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PLoS One
Characterization of Partial and Near Full-Length Genomes of HIV-1 Strains Sampled from Recently Infected Individuals in São Paulo, Brazil

Sabri Saeed Sanabani1,2,3*, E´ velyn Regina de Souza Pastena4, Antonio Charlys da Costa2,4, Vanessa Pouza Martinez4, Walter Kleine-Neto2,3, Ana Carolina Soares de Oliveira2,4, Mariana Melillo Sauer1, Katia Cristina Bassichetto5, Solange Maria Santos Oliveira5, Helena Tomoko Iwashita Tomiyama1, Ester Cerdeira Sabino3,4, Esper Georges Kallas1


October 14, 2011

Background

Genetic variability is a major feature of human immunodeficiency virus type 1 (HIV-1) and is considered the key factor frustrating efforts to halt the HIV epidemic. A proper understanding of HIV-1 genomic diversity is a fundamental prerequisite for proper epidemiology, genetic diagnosis, and successful drugs and vaccines design. Here, we report on the partial and near full-length genomic (NFLG) variability of HIV-1 isolates from a well-characterized cohort of recently infected patients in São Paul, Brazil.

Methodology

HIV-1 proviral DNA was extracted from the peripheral blood mononuclear cells of 113 participants. The NFLG and partial fragments were determined by overlapping nested PCR and direct sequencing. The data were phylogenetically analyzed.

Results

Of the 113 samples (90.3% male; median age 31 years; 79.6% homosexual men) studied, 77 (68.1%) NFLGs and 32 (29.3%) partial fragments were successfully subtyped. Of the successfully subtyped sequences, 88 (80.7%) were subtype B sequences, 12 (11%) BF1 recombinants, 3 (2.8%) subtype C sequences, 2 (1.8%) BC recombinants and subclade F1 each, 1 (0.9%) CRF02 AG, and 1 (0.9%) CRF31 BC. Primary drug resistance mutations were observed in 14/101 (13.9%) of samples, with 5.9% being resistant to protease inhibitors and nucleoside reverse transcriptase inhibitors (NRTI) and 4.9% resistant to non-NRTIs. Predictions of viral tropism were determined for 86 individuals. X4 or X4 dual or mixed-tropic viruses (X4/DM) were seen in 26 (30.2%) of subjects. The proportion of X4 viruses in homosexuals was detected in 19/69 (27.5%).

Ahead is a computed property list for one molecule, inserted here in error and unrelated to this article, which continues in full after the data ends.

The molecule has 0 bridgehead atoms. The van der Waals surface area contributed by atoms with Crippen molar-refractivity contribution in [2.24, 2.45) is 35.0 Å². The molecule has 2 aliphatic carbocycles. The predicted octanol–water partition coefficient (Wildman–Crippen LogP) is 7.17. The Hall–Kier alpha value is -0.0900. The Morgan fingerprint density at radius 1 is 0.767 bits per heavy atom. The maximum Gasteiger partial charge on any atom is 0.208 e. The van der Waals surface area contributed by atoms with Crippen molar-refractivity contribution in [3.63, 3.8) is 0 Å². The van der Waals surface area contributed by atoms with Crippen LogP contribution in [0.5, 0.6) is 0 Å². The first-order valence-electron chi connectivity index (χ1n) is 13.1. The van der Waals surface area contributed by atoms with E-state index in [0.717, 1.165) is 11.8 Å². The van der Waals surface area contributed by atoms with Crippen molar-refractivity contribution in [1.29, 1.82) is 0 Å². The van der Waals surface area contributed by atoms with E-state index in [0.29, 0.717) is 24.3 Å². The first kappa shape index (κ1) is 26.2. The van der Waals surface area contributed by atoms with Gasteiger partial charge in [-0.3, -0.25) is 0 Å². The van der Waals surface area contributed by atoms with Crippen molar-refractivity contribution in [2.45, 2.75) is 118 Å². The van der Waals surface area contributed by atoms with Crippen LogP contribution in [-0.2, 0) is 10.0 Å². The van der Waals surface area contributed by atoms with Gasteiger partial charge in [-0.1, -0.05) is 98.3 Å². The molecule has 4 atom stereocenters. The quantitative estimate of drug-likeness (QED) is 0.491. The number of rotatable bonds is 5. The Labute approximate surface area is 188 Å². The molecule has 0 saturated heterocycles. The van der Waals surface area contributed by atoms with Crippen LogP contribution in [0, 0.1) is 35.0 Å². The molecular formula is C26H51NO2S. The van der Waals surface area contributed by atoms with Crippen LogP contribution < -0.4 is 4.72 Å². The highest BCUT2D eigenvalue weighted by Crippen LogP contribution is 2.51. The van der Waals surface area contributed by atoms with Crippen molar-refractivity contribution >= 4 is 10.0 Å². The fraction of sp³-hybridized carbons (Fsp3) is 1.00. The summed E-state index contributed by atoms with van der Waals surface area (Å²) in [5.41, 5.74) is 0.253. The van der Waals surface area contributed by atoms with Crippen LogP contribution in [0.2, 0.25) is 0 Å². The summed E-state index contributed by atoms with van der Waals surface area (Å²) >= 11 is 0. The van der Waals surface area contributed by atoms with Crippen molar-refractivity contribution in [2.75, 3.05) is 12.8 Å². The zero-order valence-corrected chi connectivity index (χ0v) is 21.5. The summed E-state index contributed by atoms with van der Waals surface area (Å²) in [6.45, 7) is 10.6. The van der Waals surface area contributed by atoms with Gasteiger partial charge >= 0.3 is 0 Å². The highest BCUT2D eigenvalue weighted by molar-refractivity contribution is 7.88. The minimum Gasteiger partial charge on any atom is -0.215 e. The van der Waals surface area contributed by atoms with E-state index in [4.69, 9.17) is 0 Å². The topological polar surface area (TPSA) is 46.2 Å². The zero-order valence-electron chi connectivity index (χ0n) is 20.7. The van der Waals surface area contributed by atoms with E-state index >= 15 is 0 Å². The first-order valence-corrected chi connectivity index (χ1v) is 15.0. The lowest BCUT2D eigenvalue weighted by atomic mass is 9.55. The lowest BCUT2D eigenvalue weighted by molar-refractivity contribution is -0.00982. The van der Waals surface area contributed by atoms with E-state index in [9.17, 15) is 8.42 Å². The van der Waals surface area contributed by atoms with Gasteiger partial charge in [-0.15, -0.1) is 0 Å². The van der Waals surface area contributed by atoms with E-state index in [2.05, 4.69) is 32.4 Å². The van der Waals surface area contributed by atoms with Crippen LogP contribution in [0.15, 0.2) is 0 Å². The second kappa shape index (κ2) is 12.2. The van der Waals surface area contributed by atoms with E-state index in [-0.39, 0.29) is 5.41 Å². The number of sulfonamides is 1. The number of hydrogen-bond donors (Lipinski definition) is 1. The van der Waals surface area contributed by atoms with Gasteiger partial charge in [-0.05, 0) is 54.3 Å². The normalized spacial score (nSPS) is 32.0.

Conclusions

Our results confirm the existence of various HIV-1 subtypes circulating in São Paulo, and indicate that subtype B account for the majority of infections. Antiretroviral (ARV) drug resistance is relatively common among recently infected patients. The proportion of X4 viruses in homosexuals was significantly higher than the proportion seen in other study populations.

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